Lighting a fire without matches

Discover more about the history of matches and learn how lighting a fire without matches in an extreme survival situation can save your life.

Fire is one of the four earthly elements that include wind, water and earth.

Unlike earth, wind and water, fire provides heat, a means of cooking, sterilisation, and a psychological boost to one’s sense of well-being, especially in a survival situation.

Also, there is a primal link between man and fire and everyone in a survival situation should know how to start and fuel a survival fire using a range of tools available.
Although a description of the match was recorded in a 10th Century Chinese book entitled “Records of the Unworldly and the Strange”, the first friction match was invented in Hamburg in the late 17th Century by a German.  At the time, an alchemist named Hennig Brandt was attempting to transform a mix of base metals into gold, but instead created phosphorous.  Over a decade later, the British physicist named Robert Boyle coated paper in phosphorous and a splinter of wood in sulphur.  When the wood was drawn across the folded paper, the wooden splinter burst into flames. Subsequently, in the mid-19th Century a pharmacist named John Walker created a match after stirring a mixture of potassium chloride, antimony sulphide, gum and starch with a wooden stick.  Using the stick to remove some of the solution that had dried on the end, the stick burst into flames.  John Walker gave a demonstration in London which was attended by a Mr. Samuel Jones.  Mr. Jones recognised the commercial potential and began manufacturing the match which he named “Lucifers”.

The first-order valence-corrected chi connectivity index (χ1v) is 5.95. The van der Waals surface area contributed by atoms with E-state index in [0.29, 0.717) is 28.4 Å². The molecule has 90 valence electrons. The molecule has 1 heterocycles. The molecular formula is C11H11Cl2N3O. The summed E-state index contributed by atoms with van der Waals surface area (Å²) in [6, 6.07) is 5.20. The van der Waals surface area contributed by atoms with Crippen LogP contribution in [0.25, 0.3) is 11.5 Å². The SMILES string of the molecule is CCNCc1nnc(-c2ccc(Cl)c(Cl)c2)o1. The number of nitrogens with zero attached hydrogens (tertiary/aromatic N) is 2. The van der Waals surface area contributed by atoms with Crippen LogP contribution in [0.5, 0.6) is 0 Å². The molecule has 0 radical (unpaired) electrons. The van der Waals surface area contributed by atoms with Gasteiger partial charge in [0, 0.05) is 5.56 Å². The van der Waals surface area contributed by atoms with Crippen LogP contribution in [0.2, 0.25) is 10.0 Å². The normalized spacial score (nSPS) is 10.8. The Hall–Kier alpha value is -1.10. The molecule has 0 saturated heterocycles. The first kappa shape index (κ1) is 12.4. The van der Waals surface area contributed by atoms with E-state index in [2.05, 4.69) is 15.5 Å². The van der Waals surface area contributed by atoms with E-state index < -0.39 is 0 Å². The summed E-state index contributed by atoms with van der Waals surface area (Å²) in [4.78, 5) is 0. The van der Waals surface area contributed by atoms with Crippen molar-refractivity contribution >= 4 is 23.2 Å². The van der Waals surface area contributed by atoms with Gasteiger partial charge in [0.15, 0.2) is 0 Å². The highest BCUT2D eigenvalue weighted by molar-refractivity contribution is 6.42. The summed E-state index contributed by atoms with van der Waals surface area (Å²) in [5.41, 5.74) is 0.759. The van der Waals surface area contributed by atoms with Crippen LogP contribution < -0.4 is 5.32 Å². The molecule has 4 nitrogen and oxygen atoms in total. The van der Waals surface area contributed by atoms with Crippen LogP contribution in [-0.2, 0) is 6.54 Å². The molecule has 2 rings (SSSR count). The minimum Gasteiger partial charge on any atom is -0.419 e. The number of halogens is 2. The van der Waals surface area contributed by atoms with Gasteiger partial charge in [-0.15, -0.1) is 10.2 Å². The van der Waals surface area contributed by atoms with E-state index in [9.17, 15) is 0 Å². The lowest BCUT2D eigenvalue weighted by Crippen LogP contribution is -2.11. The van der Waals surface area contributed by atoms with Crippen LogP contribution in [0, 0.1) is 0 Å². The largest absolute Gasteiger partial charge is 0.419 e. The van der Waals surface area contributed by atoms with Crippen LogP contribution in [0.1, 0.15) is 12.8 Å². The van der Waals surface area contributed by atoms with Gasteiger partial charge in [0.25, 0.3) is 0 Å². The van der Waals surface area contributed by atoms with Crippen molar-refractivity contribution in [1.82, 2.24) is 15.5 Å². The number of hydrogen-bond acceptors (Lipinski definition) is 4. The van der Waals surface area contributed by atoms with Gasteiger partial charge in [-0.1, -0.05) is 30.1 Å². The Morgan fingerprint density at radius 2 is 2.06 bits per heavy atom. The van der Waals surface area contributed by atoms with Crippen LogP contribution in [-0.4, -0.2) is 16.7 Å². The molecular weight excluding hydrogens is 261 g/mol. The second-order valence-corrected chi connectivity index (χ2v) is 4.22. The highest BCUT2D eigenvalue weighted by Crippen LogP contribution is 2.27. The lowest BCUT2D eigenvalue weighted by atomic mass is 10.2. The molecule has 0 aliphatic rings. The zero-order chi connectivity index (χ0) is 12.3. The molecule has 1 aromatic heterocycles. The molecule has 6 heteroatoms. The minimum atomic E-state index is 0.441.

“Lucifers” were used to light cigarettes but the phosphorous matches created by the French chemist Charles Sauria were more user-friendly because they were odourless and longer than the English version.

Consequently, phosphorous based matches were manufactured in large quantities, often using child labour.  By the end of the 19th Century, the Swedes had improved on the match and an American attorney invented the matchbook, which became a means of advertising for a brewing company in 1896.
Although matches, and subsequently lighters, have become an easy way for starting a fire, other fire starters have existed for many years.  The use of flint for fire-making was practiced by early Homo Sapiens as well as the ancient Greeks and Romans.
Flint and steel was a common means of fire starting in the late medieval period and was a critical component for the combustion of black powder in early guns and rifles.  Aborigines and other so-called “primitive tribes people” have used a bow drill and other friction methods, including a fire piston, to light a fire without matches.

Therefore, although matches and various forms of lighters are readily available, it is useful to understand other methods of lighting fires without matches.

  • – Stretch out some steel wool and rub the side of 9 Volt battery with the strands of steel wool.  As the steel wool begins to glow and burn, blow gently and transfer the burning wool to your tinder nest.